Lords approve same-sex marriage Bill

Lynne Featherstone MP (left centre), Ben Summerskill, CEO of Stonewall (centre) and Jochanan Senf, European Director of Ben & Jerry's (right centre) with a one metre tall rainbow wedding cake that was created by experimental baker Alice Gasson wedding cake, made for Ben & Jerry's and Stonewall, in front of the Houses of Parliament in Westminster, London(AP)

Gay marriage is set to become law after the House of Lords gave its assent in the third reading stage of the Government's Marriage (Same-Sex Couples) Bill. 

Amendments will be debated by MPs on Tuesday night but the substance of the Bill, ending the centuries-old definition of marriage as a union between a man and a woman, will be largely unaltered.  

The Queen is expected to give the Bill Royal Assent before the end of the week.  

Pro-gay marriage supporters were celebrating outside Parliament on Monday night with placards saying 'Thank you for supporting equal marriage'.

However, campaign group the Coalition for Marriage said "wrecking marriage" would "come back to bite" the Prime Minister.  

The coalition, whose petition in support of traditional marriage amassed over 700,000 signatures, criticised the Government's failure to pass suitable safeguards for people who believe in traditional marriage, saying it was "inevitable" that there would be cases of people being penalised for their beliefs once gay marriage becomes law.

Colin Hart, coalition director, said the group would continue to campaign for additional safeguards and measures to protect people who believe in traditional marriage, including teachers and public sector chaplains.

The coalition wants to see measures to protect 'reasonable accommodation' of beliefs in the workplace and freedom of speech, including the right to publicly support traditional marriage without fear of being penalised under the law.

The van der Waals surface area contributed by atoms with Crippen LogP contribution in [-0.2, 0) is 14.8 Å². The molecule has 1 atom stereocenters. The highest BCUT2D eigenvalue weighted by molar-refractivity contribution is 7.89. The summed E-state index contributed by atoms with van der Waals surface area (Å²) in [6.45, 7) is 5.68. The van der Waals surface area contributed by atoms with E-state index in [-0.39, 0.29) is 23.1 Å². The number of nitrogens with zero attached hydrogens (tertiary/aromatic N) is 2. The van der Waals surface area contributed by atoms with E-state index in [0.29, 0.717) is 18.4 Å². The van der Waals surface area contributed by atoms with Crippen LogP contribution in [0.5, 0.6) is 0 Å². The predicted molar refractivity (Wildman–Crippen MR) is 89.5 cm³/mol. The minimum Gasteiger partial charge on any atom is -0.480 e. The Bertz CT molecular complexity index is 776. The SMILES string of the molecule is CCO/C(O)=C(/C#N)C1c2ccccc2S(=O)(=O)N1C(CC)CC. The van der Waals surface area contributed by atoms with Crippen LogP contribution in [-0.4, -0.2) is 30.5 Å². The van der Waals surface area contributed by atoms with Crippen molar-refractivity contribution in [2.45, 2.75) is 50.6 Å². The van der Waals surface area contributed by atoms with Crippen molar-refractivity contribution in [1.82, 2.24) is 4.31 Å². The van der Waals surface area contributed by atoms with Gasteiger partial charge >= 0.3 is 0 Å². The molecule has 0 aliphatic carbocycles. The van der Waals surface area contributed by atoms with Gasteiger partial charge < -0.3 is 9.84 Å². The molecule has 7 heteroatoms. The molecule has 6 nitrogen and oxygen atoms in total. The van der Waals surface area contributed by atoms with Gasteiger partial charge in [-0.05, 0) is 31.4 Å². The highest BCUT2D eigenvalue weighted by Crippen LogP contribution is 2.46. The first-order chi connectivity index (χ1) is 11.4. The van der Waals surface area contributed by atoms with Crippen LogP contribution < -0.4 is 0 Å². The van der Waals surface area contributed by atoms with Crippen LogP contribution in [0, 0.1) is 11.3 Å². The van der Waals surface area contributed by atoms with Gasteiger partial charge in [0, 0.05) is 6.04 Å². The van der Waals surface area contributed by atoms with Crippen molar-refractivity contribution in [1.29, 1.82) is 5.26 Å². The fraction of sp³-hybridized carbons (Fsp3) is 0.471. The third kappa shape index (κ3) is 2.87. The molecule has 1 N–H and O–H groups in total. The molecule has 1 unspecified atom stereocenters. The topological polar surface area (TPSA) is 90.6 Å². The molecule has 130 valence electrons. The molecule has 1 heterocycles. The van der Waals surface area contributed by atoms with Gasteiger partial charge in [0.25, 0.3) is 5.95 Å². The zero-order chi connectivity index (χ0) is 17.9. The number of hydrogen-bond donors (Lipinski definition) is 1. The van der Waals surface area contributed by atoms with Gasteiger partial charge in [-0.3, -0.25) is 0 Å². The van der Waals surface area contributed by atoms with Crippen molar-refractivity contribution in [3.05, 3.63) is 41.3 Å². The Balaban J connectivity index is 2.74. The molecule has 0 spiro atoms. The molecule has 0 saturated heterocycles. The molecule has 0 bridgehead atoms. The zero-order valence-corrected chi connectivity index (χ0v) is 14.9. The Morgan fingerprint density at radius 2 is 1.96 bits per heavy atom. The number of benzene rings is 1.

"There was a huge amount of political arm-twisting against MPs and Peers. Whatever the parties may say about so-called free votes, these votes were not genuinely free," he said.

"Mr Cameron needs to remember that the Coalition for Marriage has nearly 700,000 supporters, nearly six times the number of members of the Conservative Party.

"They are just ordinary men and women, not part of the ruling elite. They are passionate, motivated and determined to fight on against a law that renders terms like husband and wife meaningless and threatens one of the foundations of the institution of marriage: fidelity and faithfulness.

"These concepts may not matter to the leaders of the three main political parties, who are drawn from a very narrow liberal political class, but they do matter to people up and down the country who believe that marriage is special, unique and the bedrock of stable families."

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